Monday, May 20, 2024

TTAB Finds CINNAMON DONUT STOUT to be Generic for . . . Guess What?

I don't drink a lot of beer - I want to keep my weight down. But I don't think I would ever want a glass of CINNAMON DONUT STOUT. The Board was not enamored with the idea, either. It affirmed a refusal to register, on the Supplemental Register, the term CINNAMON DONUT STOUT for "beer" [STOUT disclaimed], finding it to be generic for the goods under Sections 23(c) and 45. Examining Attorney Raul Cordova "proffered clear and convincing evidence that beer is offered in a variety of flavors that describe the central, or key, aspect of the beer." In re Blake Farms Hard Apple Cider, LLC, Serial No. 90504414 (May 16, 2024) [not precedential] (Opinion by Judge Melanye K. Johnson).

Not surprisingly, the Board found the genus of the goods to be "beer" and the relevant purchasers to be "ordinary adult members of the public who are beer drinkers." As to the meaning of the proposed mark, applicant's specimen of use states: "Made with Blake’s Cider Mill famous donuts & locally sourced cold brew coffee, this stout has notes of rich chocolate, vanilla and cinnamon."

The Examining Attorney submitted third-party website evidence that included the terms "cinnamon donut" in the name of a beer. Based on that evidence, the Board found that "flavored beer is a type of beer within the genus “beer” defined by Applicant’s identification of goods."

When a term “directly names the most important or central aspect or purpose of [an] applicant’s goods” and would be understood by the relevant consumers as referring to a category of those goods, the term is generic. In re Cent. Sprinkler Co., 49 USPQ2d 1194, 1199 (TTAB 1998) [ATTIC for sprinklers]. *** Here, flavor, including flavors resulting in beer tasting like another food or beverage, is an important and central aspect for beer. Specifically, the flavor “cinnamon donut” refers to a key, or central, aspect of Applicant’s Goods as well as the goods of several third parties.

The Board further noted that an adjective may serve as a generic term. See Sheetz of Del., Inc. v. Doctor’s Assocs. Inc., 108 USPQ2d 1341, 1366 (TTAB 2013) [FOOTLONG for sandwiches]. "The primary significance of 'cinnamon donut' is as a generic adjective for cinnamon donut beer, and the fact that CINNAMON DONUT STOUT is not the common name of one type of beer does not mean that the term is registrable."

Here, the term “cinnamon donut” immediately describes the most important or central aspect of Applicant’s Goods — the “cinnamon donut” flavor. Thus, “cinnamon donut” is a term that identifies a category of beer.

The Board concluded that the Examining Attorney met the USPTO's burden of proving genericness by "clear and convincing evidence." In re Cordua Rests., 118 USPQ2d at 1635. And so, the Board affirmed the refusal to register.

Read comments and post your comment here.

TTABlogger comment: WYHA? Perhaps you would prefer a Blueberry Muffin? Note that last year, in Uman Diagnostics, a precedential decision, the Board ruled that the standard for proof of genericness is a "preponderance of the evidence." See Michael Hall's article here. Here the Board said the standard is "clear and convincing." What gives?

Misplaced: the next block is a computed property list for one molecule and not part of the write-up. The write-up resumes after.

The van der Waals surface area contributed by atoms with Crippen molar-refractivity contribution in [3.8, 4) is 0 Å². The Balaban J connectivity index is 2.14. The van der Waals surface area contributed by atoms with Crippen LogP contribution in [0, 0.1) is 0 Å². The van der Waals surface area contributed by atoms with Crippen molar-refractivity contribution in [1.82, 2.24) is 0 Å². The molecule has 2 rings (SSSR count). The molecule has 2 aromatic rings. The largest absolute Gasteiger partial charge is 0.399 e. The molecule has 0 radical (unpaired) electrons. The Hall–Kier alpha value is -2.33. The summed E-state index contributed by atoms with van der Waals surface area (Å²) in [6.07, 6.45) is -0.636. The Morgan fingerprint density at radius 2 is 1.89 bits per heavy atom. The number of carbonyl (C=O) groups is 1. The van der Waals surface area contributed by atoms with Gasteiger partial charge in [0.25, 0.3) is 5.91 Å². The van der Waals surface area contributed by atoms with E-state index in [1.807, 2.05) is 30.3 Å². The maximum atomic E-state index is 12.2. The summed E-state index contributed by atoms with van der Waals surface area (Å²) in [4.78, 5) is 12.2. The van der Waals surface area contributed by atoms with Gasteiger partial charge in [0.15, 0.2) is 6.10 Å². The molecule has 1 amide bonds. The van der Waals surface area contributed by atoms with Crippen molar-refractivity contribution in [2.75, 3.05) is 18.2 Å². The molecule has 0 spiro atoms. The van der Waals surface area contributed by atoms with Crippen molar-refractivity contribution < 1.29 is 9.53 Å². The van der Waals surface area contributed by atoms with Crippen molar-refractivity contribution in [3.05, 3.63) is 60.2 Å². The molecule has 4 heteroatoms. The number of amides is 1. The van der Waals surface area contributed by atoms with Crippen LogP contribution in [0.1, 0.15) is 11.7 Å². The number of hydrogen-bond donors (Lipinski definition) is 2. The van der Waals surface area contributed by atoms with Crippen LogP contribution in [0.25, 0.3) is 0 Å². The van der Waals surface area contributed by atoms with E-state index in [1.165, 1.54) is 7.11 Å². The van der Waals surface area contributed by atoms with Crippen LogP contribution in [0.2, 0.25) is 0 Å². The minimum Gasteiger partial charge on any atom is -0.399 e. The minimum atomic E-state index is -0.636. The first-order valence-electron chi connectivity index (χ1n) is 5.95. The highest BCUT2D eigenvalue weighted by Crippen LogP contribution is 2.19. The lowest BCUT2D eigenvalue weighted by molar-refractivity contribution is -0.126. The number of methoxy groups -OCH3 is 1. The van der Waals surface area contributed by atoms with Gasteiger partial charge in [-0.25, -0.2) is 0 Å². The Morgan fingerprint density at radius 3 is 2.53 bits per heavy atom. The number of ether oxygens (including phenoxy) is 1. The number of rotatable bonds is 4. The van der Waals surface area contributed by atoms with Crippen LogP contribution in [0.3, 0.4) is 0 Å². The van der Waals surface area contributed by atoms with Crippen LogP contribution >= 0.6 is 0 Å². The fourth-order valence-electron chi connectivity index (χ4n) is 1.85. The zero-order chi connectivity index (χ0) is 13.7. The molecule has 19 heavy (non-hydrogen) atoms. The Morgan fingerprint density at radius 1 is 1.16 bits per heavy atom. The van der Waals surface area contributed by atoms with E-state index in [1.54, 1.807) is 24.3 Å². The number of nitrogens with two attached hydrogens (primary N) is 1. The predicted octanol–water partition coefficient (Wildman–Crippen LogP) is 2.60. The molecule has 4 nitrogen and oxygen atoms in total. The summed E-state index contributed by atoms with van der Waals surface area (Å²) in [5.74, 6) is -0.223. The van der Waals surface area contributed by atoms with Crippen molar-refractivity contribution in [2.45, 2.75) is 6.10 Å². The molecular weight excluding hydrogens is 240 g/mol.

Text Copyright John L. Welch 2024.


At 9:00 AM, Anonymous Anonymous said...

"Generic adjective"? I was raised on "merely descriptive" and "generic" terms.

I agree with the result, but not so much the Board creating for me, at least, a new category of adjectives.

I'll take a Blueberry Muffin any day.

At 3:05 PM, Anonymous Anonymous said...

It is painfully obvious that the mark is not entirely generic. This is right up there next to the BLUEBERRY MUFFIN decision.

In my opinion, you can see the TTAB's misapplication of the law right there in the quoted section from the blog post:

When a term “directly names the most important or central aspect or purpose of [an] applicant’s goods”...the term is generic. In re Cent. Sprinkler Co., 49 USPQ2d 1194, 1199 (TTAB 1998) [ATTIC for sprinklers].

In this case, it is apparent that the single most important or central aspect of the goods is not the flavor, but the fact that it is beer.

The TTAB even goes on to state that here the flavor is an important and central aspect for beer. They're not even applying the law correctly here. This is completely appealable.

I wish this was the kind of stuff that was getting appealed. I couldn't care less about the domicile requirement that he can publicly hide anyways...

At 3:11 PM, Anonymous Anonymous said...

I question Anonymous 3:05's logic. How can "beer" be the "single most important or central aspect" OF BEER? What makes CINNAMON DONUT STOUT generic is that the beer is brewed with cinnamon donuts, literally a cinnamon donut stout. CINNAMON DONUT does not just describe the flavor, it directly identifies the type of stout. This mark does not deserve anything less than a generic refusal.

At 8:21 PM, Blogger BOB KELSON said...

I consider that the term CINNAMON DONUT STOUT was not being used as a trademark on the box. It identified the nature of the goods, especially as the word STOUT was part of the term. Used in relation to cinnamon donut flavoured stout the term is directly descriptive. In relation to other flavoured or non-flavoured stouts and other beers it is misdescriptive and misleading.


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